The event attracts about 20 people, including Democratic supporters who helped elect her and others with criticisms to voice. The most vocal critics are a group of women who opposed legislation to make it more difficult for parents to exempt their children from school-mandated vaccines.
Gina DeRosa, who lives in Evergreen, thought the bill went too far. The measure failed in the state Senate, but DeRosa wants to know why Cutter supported the legislation.
“It’s difficult for me to get on board with the idea of you representing constituents when … there was literally 13 hours of opposition testimony,” she says.
Cutter explains that she listens to her constituents but decides based on her personal convictions, too. “You also have to vote your conscience, and what you believe is the best thing — because I feel personally so strongly … about vaccinations,” she replies.
Cutter understands that criticism comes with the job, and the fact she disappoints her constituents at times is a reality that all lawmakers must face.
“Oh my God, it’s terrible,” said Kraft-Tharp, a four-term lawmaker from Arvada. “It’s terrible because you go down there, and you’re trying as hard as you can, and you get these bills, weighing out pros and cons, then you make a decision and vote, and people just go after you.”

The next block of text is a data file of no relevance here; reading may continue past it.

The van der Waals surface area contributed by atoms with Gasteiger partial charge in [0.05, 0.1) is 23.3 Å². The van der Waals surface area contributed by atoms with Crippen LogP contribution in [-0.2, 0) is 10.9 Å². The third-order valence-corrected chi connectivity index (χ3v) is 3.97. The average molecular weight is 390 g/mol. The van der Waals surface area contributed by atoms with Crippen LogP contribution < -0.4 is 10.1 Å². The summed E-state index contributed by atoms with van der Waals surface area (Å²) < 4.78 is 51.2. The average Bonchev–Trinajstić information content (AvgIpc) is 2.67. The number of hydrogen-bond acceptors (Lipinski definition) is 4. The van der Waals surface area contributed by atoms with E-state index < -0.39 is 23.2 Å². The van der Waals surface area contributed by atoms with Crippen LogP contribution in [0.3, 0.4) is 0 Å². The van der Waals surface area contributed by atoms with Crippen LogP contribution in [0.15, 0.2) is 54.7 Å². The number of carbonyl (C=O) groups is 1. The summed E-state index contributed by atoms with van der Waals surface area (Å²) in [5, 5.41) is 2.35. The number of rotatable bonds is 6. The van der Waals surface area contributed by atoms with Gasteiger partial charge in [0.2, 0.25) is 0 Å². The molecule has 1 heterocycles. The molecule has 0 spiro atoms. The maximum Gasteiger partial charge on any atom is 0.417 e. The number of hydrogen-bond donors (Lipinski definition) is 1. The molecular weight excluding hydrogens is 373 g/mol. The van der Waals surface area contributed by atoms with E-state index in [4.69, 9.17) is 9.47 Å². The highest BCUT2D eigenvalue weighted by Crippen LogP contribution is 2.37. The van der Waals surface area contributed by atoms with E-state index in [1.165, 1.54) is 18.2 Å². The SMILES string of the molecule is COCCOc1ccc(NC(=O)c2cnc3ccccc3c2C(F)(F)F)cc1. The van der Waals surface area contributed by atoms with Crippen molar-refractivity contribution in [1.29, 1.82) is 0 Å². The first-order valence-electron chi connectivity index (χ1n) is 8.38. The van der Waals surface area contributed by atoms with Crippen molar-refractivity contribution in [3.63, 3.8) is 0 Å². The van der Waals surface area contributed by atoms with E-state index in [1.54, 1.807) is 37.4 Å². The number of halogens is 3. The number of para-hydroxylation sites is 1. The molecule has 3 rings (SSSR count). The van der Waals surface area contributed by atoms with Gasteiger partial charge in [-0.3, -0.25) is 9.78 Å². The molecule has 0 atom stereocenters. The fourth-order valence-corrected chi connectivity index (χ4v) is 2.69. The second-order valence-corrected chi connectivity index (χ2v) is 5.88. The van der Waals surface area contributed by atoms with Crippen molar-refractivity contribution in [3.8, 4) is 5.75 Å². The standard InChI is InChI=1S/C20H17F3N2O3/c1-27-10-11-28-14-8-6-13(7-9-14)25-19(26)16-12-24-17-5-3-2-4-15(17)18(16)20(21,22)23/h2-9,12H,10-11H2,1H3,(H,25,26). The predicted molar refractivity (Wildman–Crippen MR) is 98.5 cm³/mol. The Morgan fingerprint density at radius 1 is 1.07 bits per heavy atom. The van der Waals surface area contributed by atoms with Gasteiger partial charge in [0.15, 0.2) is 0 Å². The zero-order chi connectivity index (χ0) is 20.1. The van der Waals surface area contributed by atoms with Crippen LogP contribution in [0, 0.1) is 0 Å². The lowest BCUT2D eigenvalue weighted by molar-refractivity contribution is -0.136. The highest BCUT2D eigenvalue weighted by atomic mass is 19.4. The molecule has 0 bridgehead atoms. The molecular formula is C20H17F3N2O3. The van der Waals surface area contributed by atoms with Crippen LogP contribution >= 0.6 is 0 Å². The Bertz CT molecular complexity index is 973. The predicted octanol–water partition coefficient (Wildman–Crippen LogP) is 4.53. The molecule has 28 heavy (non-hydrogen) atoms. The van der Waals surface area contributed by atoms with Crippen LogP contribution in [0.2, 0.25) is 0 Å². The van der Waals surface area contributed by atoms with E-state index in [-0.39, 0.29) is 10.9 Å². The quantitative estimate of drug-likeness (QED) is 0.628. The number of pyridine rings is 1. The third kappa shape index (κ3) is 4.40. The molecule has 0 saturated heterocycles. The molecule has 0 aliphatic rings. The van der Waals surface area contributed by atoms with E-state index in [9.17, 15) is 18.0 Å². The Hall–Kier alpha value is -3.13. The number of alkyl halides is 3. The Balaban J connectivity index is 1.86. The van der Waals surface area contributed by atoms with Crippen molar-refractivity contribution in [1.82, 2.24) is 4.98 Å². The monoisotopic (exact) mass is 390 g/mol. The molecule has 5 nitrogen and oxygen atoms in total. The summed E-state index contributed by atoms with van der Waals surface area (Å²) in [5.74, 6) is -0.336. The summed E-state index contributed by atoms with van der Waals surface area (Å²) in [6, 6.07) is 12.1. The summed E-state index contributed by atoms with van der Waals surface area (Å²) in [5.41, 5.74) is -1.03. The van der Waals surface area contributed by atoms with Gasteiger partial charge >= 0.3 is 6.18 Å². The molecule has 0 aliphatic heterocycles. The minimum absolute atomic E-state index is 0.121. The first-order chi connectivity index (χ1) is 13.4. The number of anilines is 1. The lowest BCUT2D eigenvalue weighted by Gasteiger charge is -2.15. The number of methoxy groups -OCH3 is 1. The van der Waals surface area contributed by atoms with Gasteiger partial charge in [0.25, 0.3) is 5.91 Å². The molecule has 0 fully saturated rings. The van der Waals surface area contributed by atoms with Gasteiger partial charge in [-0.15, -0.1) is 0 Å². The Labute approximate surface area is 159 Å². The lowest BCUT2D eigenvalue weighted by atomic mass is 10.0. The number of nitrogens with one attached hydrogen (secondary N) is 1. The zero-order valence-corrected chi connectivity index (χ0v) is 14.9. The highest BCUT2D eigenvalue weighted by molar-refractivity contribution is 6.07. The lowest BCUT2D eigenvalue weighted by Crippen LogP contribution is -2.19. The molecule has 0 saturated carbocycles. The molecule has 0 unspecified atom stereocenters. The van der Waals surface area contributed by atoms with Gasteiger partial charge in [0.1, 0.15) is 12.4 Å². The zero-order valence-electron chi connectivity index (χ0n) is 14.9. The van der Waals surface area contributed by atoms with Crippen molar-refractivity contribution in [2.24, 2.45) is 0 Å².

At the same time, Kraft-Tharp says she knows she can’t always convince people. “It’s hard to change someone’s mind,” she adds. “But for me, I just want them to know I’m thoughtful.”
Cutter takes a similar view. This town hall is the “spiciest” of her four this year, she says, and after it wraps up, she reflects on the tough questions.
“I hope they walk away and say, ‘We disagreed with her, but she listened to us and she’s a decent human,’” Cutter says. “Honestly, I can’t look at it in terms of this vote and that vote and doing everything to get that one person’s vote. You do the very best you can.”
She says she wants to open her mind to all ideas, and wants her critics and Republican colleagues in the legislature to do the same.
The reason “our society has gone off the rails,” Cutter says, is an us-versus-them mentality in politics that entrenches voters and limits dialogue. “And I want to be different. I want to show up differently, because if we don’t all show up differently, what the hell is going to happen to us as a society?”
During the town hall, she offers on example about her willingness to consider more ideas when it came to a question about how to address the STEM School shooting. Cutter says she would be willing to consider metal detectors in schools as a possible option, a statement that breaks from Democratic orthodoxy.
“What I’m saying is I can’t close myself off to anything if I’m having an issue with (Republicans) closing themselves,” she explains later.
Whether at the Capitol or a town hall, she says, “we have to break down those barriers — and that’s with every issue. We have to have honest good dialogue about things.”